"Whose idea was this, anyway? Why didn't somebody tell me how long it takes to read 4,625 letters [and choose] one winner?

"There were letters from every corner of the U.S., Alaska and Hawaii, every province of Canada, England, Ireland, Scotland, Wales, Sweden, Norway, Finland, France, Germany, Australia, Hong Kong, Singapore, Indonesia, Puerto Rico, Mexico, and even a girl in Borneo!"

I interviewed Neil several times for MD cover stories and MD's 10th Anniversary issue.

Starting in the mid-1980s my life twisted 180-degrees. I was no longer part of the drumming world as writer or performer. I moved to Connecticut, then Maine. It was sometimes years between letters, but Neil and I kept in touch.

He was so methodical. When obsessed about something -- "hopefully in less than a psychological disturbing way," Neil told one interviewer -- he went all in. Touring with Rush was time spent mostly traveling and waiting to perform. Neil's filled his time reading -- a voracious reader and student of classic and contemporary writers.

Neil started riding his bicycle show to show, filling pocket notebooks along the way with ideas, observations; discovering enthusiasm and talent for travel writing.

The bike became a red BMW touring motorcycle. Neil published six travel journals. "Ghost Rider: Travels on the Healing Road" is his most popular. It's about an awful time in Neil's life, a time when we were not in touch. Within one year, Neil's 19-year old daughter, Selena, was killed in a car crash; his wife, Jackie, died from cancer.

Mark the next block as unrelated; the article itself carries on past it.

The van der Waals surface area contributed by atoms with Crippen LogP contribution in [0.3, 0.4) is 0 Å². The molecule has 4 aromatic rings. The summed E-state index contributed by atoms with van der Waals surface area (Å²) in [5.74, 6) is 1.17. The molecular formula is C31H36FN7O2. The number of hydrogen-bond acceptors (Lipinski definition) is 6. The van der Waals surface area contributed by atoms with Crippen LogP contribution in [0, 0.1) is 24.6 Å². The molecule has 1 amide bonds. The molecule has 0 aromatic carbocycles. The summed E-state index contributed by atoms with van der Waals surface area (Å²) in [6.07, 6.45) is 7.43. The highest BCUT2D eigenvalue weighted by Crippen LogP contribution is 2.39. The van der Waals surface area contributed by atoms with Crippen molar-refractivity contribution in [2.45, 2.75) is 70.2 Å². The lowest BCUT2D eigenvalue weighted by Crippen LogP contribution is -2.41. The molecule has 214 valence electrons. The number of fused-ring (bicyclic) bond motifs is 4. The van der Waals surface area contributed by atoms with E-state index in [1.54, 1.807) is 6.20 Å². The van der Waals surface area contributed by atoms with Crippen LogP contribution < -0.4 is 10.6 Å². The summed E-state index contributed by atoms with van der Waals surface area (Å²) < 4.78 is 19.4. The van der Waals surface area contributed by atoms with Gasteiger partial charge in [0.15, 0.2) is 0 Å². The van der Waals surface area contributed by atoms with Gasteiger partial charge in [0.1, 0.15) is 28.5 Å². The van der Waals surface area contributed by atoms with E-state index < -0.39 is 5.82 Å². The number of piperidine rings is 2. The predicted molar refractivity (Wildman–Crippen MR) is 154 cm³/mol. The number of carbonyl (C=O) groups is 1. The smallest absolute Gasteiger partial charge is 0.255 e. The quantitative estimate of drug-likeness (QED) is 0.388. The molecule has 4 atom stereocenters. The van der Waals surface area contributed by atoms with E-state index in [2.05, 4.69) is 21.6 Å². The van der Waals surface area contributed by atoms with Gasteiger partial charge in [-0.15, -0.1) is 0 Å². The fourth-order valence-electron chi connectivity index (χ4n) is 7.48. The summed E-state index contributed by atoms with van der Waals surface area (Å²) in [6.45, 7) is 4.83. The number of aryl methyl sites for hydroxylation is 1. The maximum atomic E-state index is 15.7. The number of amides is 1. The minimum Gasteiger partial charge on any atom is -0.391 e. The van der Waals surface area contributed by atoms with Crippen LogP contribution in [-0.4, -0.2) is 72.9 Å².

I first heard about Selena and Jackie three years after the fact. Stunned, among all my emotions I felt regret over not reaching out to Neil at the time. If he still thought of me at all, he must think very poorly of a so-called friend who was MIA during this unimaginable time.

I spent years trying to reconnect with an on-the-move Neil. No one, not even Modern Drummer, could help me get a letter to Neil. Finally, in year 2014, a woman at Rush's management office helped me. Soon I had an email from Neil himself. That was a happy day.

My last note to Neil, unanswered, was August 18, 2018: "You've been on my mind recently. No special reason. Hope you and your family are enjoying life. All's well here."

January 10 I learned Neil was struggling in 2018 with the brain cancer that took his life.

Prayers for Neil's daughter and wife. And prayers for Neil who, I'm sure, is taking notes traveling invisible highways.

SKF Blog - Life Beyond the Cymbals - https://scottkfish.com/2020/01/17/rip-neil-peart-traveling-invisible-highways/
Sorry Scott...didn't mean to put a damper on your thread.
 

utdrummer

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I remember seeing his picture on FB before I read the terrible, unthinkable news that day. I initially thought to myself "whats Neil up to nowadays?" Then I read the headline. Stunned. I just sat here in disbelief. My wife walked in the door about that time and said "isn't that Rush's drummer?" I replied "it is. He died". I could not hold back any longer. Cried like I lost a dear friend in front of her. A horrible way to start what would be a nightmare of a year.
 

mfryed2112